When you contribute to a charity—whether it’s a financial donation or volunteering your time—it just feels good. Knowing that you are helping improve the lives of others is an amazing feeling, especially during the holidays. And, nonprofits need your help, more than ever.

A recent report titled Giving USA 2023: The Annual Report on Philanthropy for the Year 2022, a publication of Giving USA Foundation, 2023, researched and written by the Indiana University Lilly Family School of Philanthropy, stated that total giving in 2022 fell to $499 billion, down 3.4% from a record year of donations in 2021. Some of the contributing factors included stock market declines at the end of 2022, when many Americans make their holiday donations, and rising inflation. Nonprofits are also struggling to recruit workers in part due to low unemployment.

According to Charity Navigator, which provides free access to data, tools and resources to guide philanthropic decision-making, small charities especially need your help. “Small charities usually don’t have money to spend on extensive fundraising campaigns. Small organizations may struggle to keep staff on the payroll and provide their services consistently as funding comes and goes. It is impossible to think about expanding service areas or creating new programs when charities aren’t sure what their financials will look like next quarter,” the organization states on its website. Charity Navigator adds that organizations led by people of color receive less funding than their white-led counterparts.


serving food

Helping Up Mission

Helping Up Mission was founded in 1885 to meet the needs of Baltimore’s poor and underserved residents. Today, HUM serves up to 575 men and women daily in our year-long residential recovery program at no charge to them. In the past year HUM served 2,303 men, women, and children, and provided 157,673 nights of shelter and over 500,807 meals. Our holistic approach to recovery and restoration includes substance use and mental health counseling, medical care, and comprehensive education and workforce development services including job placement. Our goal is to help our clients rejoin their families and communities as productive members.


Think Local

Giving to any charity is to be applauded; however, some Americans prefer to donate to organizations in their own communities, recognizing that food banks, schools, local shelters, zoos, museums and places of worship are local nonprofit institutions that have a direct impact on your community. These smaller, local organizations also are traditionally under-resourced.

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According to GreatNonprofits, the leading community-sourced stories about nonprofits, “donating to your local nonprofit is one way to invest in your community’s future. Even a small donation can have a significant impact on those in need. Donations from the community go a long way to keeping these organizations functioning. In fact, for every $1 donated, the public receives about $3 in benefits. Beyond this initial benefit, charitable giving has a ‘ripple effect’ that impacts local economies in communities across the U.S. Nonprofit organizations create jobs, teach valuable skills to clients and volunteers, and increase the overall quality of life.”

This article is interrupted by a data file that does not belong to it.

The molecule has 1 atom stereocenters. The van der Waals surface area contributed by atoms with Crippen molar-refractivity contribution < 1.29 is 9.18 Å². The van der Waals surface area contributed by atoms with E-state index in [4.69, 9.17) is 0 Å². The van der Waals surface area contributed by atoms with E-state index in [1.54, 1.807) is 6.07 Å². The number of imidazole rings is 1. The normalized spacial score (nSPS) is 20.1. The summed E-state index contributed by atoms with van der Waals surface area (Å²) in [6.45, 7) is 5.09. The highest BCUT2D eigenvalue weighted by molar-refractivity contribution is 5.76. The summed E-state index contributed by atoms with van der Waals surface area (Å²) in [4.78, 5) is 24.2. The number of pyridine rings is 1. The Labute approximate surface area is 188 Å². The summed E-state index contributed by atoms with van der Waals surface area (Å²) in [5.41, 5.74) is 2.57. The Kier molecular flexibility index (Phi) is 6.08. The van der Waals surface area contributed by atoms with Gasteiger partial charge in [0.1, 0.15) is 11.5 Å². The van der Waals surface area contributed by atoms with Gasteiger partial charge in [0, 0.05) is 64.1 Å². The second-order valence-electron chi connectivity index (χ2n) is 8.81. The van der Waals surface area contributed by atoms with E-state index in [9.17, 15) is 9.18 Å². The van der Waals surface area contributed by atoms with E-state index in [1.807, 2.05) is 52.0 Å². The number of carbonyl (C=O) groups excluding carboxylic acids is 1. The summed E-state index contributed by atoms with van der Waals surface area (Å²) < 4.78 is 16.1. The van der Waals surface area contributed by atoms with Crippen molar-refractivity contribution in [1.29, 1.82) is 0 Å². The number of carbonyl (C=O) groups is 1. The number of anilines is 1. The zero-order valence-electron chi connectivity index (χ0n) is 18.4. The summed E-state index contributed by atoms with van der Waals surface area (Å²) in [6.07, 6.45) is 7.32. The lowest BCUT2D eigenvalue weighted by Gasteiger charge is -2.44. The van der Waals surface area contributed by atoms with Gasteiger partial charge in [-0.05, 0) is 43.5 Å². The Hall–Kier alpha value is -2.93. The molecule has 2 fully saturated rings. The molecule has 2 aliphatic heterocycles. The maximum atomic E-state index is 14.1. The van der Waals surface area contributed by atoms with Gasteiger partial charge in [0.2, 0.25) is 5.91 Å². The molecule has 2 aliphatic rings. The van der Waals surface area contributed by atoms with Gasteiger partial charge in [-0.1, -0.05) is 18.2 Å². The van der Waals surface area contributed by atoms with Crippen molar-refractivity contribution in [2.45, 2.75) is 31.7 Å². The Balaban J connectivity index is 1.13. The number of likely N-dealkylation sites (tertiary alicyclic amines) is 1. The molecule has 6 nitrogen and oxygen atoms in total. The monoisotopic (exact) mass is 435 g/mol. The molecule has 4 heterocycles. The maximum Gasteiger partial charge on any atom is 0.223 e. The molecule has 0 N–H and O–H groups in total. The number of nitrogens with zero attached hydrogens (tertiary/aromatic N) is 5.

Also, when you give to organizations within your community, it’s easier to see the tangible results of your donation—the local playground gets a much-needed facelift or the food bank around the corner is now serving more people in need. Speaking of food banks, Charity Navigator recommends giving cash donations instead of unused food, as food banks can use money to buy food in bulk, and they have the experience to know which products will best serve their communities.

How to Give

Instead of giving a lump-sum donation once a year, GreatNonprofits recommends that you give smaller amounts monthly. This allows the organization to budget with your monthly donation in mind and helps ease cash flow stress.

It’s also important to do your research, as not all charities operate the same. Look at sites such as Charity Navigator to see an organization’s ratings, and don’t be afraid to ask an organization for a clear outline of their expenses. For example, organizations that spend most of their donations on administrative costs are less likely to have a profound impact on the community.

Make sure that the organization is a registered public 501(c)(3) organization and ask the charity for its Employer Identification Number (EIN) so that you can conduct additional research. Most charity watchdog groups state that if detailed budgetary information is not readily available on the website, that’s a red flag. Reputable organizations shouldn’t hesitate to provide donors exactly where donations will be utilized so that you know your hard-earned money is truly helping others.

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